Official newspaper of The University of Texas at Austin

The Daily Texan

Official newspaper of The University of Texas at Austin

The Daily Texan

Official newspaper of The University of Texas at Austin

The Daily Texan

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October 4, 2022

UT students describe importance behind their favorite songs

Rocky Higine

Editor's Note: This story first appeared in The Daily Texan's February 9 print edition.

Devra Winslow grew up listening to Wish You Were Here by Pink Floyd, her dad’s favorite album and a musical staple in her childhood home. However, Winslow said it wasn’t until high school when the album began to gain importance to her.

“The song’s rooted in the band's story of how one of their old bandmates relied heavily on drugs and lost himself,” Winslow said. “For me, it's a reminder to (not) let (anything) take over to the point where I lose perception of reality and what really matters.”

Music plays an important role in the lives’ of many UT students. Their favorite songs have helped them navigate through challenging experiences and emotions when they felt no one else could. 

“I feel there's a stigma around the (mental health) issues I was dealing with,” psychology freshman Winslow said. “I had people I could talk to, but I didn’t want to be a burden to them. (Wish You Were Here by Pink Floyd) was there for me in ways I didn't allow people to be.”

Psychology freshman Meghan Lamsfuss discovered her favorite song, “Fever” by The Tragic Thrills, in the midst of a heartbreak four years ago. When she first heard the song, Lamsfuss said she was amazed by how much it resonated with her.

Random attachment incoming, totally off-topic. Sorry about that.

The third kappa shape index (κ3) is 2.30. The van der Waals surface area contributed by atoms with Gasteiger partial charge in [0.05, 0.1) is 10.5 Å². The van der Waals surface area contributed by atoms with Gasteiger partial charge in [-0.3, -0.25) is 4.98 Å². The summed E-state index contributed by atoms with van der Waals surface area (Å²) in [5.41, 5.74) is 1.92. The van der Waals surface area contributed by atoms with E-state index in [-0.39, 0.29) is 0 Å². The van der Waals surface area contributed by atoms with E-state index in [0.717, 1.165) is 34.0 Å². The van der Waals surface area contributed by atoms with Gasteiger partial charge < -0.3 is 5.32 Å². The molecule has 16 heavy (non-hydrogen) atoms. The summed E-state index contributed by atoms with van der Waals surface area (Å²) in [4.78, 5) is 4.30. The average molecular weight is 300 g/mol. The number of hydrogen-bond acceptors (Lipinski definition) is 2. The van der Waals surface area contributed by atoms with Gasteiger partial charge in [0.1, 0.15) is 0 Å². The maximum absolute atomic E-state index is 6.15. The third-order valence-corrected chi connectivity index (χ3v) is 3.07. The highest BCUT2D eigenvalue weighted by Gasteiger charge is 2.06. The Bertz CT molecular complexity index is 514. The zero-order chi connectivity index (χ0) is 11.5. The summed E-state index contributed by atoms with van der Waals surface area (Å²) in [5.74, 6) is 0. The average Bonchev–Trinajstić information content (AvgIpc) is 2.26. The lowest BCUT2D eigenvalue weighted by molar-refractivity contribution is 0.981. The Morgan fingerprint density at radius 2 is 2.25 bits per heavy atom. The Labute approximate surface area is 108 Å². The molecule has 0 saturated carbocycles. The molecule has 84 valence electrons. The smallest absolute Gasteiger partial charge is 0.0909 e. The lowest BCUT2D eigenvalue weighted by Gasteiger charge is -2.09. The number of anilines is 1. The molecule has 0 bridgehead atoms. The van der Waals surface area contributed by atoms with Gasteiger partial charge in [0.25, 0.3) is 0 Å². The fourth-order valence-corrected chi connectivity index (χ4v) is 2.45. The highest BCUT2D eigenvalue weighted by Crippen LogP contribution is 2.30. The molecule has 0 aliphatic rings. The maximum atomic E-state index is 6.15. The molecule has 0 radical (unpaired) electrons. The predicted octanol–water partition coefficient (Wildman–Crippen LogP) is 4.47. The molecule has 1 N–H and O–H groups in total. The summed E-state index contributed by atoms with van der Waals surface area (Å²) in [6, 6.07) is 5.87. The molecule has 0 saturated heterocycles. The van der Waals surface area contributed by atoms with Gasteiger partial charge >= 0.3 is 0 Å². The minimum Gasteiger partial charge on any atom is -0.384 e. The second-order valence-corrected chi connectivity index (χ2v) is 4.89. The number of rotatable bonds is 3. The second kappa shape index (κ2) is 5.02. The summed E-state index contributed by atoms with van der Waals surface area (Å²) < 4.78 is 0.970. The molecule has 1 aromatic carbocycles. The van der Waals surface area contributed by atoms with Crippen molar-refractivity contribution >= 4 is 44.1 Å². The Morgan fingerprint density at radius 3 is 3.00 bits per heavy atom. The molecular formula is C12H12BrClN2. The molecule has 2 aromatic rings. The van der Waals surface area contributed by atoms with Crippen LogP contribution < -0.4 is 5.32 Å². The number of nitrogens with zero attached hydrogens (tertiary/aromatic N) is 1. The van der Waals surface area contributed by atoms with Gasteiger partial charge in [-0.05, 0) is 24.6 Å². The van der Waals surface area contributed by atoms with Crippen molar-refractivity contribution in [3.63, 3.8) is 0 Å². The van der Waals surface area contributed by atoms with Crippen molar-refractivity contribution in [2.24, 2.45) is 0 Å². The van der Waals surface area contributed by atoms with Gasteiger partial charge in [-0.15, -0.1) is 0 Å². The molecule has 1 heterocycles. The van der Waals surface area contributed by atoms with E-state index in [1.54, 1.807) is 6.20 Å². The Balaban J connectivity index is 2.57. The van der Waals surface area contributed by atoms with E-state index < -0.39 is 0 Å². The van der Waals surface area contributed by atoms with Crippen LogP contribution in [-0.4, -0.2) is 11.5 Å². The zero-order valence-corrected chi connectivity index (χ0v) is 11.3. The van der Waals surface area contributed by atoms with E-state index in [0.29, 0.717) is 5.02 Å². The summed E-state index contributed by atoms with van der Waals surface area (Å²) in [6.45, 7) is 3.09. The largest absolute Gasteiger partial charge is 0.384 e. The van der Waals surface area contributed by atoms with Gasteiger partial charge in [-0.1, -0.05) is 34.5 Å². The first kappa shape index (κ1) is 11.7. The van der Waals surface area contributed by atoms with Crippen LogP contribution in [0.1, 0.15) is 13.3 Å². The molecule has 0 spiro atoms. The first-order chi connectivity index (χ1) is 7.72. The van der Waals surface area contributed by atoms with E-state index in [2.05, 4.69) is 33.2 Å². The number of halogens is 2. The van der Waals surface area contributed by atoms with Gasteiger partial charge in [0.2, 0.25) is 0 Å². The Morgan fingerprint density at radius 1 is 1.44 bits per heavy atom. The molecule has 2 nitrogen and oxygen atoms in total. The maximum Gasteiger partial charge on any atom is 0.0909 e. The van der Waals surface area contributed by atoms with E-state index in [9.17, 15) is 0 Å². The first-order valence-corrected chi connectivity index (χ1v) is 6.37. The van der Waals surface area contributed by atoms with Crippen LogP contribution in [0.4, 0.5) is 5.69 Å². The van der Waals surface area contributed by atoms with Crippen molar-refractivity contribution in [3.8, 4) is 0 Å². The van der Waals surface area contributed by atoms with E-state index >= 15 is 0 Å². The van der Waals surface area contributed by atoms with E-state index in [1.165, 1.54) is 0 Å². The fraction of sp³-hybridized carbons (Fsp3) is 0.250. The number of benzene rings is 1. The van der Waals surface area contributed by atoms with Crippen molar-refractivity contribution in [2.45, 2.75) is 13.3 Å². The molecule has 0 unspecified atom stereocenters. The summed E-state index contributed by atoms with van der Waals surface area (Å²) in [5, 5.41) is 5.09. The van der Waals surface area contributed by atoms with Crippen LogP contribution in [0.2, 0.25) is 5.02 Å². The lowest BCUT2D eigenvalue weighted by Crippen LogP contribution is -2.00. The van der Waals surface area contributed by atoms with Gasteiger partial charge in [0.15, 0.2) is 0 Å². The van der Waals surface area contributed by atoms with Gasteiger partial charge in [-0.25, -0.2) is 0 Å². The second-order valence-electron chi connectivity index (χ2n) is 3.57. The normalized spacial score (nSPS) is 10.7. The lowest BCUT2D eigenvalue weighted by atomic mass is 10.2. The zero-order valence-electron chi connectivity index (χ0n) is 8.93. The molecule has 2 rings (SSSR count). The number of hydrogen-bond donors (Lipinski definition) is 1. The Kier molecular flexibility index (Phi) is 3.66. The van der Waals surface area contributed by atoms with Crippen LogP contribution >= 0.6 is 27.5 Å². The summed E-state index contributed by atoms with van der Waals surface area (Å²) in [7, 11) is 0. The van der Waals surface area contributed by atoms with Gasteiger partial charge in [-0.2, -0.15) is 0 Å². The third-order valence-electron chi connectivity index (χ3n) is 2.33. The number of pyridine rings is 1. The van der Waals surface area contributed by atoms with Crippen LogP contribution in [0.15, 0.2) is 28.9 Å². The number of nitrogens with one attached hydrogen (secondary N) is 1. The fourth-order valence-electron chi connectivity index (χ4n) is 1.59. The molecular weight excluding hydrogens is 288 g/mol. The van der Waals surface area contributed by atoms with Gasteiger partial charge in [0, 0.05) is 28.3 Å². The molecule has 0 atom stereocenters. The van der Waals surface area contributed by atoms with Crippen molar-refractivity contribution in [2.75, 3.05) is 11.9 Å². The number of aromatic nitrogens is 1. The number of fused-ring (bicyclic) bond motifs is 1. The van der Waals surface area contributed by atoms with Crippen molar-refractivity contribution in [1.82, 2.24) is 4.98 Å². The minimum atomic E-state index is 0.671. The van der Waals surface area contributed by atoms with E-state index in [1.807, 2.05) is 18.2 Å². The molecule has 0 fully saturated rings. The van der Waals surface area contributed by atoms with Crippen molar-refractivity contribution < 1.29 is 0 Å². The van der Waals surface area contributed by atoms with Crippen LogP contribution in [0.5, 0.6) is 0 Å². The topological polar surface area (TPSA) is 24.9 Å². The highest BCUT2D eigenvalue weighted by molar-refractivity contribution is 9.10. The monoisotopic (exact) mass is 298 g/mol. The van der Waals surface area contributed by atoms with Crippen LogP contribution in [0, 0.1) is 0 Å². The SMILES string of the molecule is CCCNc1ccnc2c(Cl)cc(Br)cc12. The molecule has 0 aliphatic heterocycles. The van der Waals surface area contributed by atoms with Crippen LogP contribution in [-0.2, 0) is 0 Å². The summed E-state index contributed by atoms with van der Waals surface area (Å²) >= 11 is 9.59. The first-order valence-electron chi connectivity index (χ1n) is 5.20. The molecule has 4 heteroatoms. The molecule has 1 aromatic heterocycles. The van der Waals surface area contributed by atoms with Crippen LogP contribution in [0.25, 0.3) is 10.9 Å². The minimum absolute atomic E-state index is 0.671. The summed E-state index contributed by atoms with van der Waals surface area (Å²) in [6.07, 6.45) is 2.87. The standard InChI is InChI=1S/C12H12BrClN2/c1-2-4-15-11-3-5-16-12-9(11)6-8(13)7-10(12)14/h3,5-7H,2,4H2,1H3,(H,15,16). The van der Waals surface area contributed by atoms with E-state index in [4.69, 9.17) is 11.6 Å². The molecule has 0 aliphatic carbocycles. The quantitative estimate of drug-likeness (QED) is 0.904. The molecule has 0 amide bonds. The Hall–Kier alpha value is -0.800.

“I’m gay, and (the song) mentions the struggles of (being gay),” Lamsfuss said. “I connected with that a lot, and it (has) helped me through quite a bit. It’s given me hope.”

Lamsfuss said her favorite song has helped guide her through her emotions, keeping her balanced.

“I was going through a heartbreak right when I was newly figuring out who I was,” Lamsfuss said. “All those confusing feelings all together (weren’t) healthy, but that song really helped me just accept things and work through them.”

Unlike Winslow and Lamsfuss, journalism freshman Ivy Fowler didn’t fall in love with her favorite song immediately. Initially, she said she hated it.
“The first time I heard (“Ivy” by Frank Ocean), I didn’t like it,” Fowler said. “Then, I really got into Frank Ocean. I remember the moment it became my favorite (song) was February of (2020). I remember (thinking), ‘This is my life … everything he’s saying is what I'm going through in this moment.’”

Being a bit of a melancholic person in general, Fowler said “Ivy” resonates with her deeper emotions.

“Nostalgia is really healing to me,” Fowler said. “‘Ivy’ reflects that in its lyrics, and it's helped me resonate with my emotions and be okay with what I'm feeling.” 

Alone in her car, Fowler said Frank Ocean’s Blonde is an album that she finds herself coming back to. Whenever “Ivy” comes on, she said she would always scream out the lyrics, “If I could see through walls/ I could see you're faking/ If you could see my thoughts/ You would see our faces.”
“Sometimes, I'll be so alone in my feelings,” Fowler said. “Then I'll put on (“Ivy”) and it makes me feel less alone, like I'm not the only person who's gone through this.”

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UT students describe importance behind their favorite songs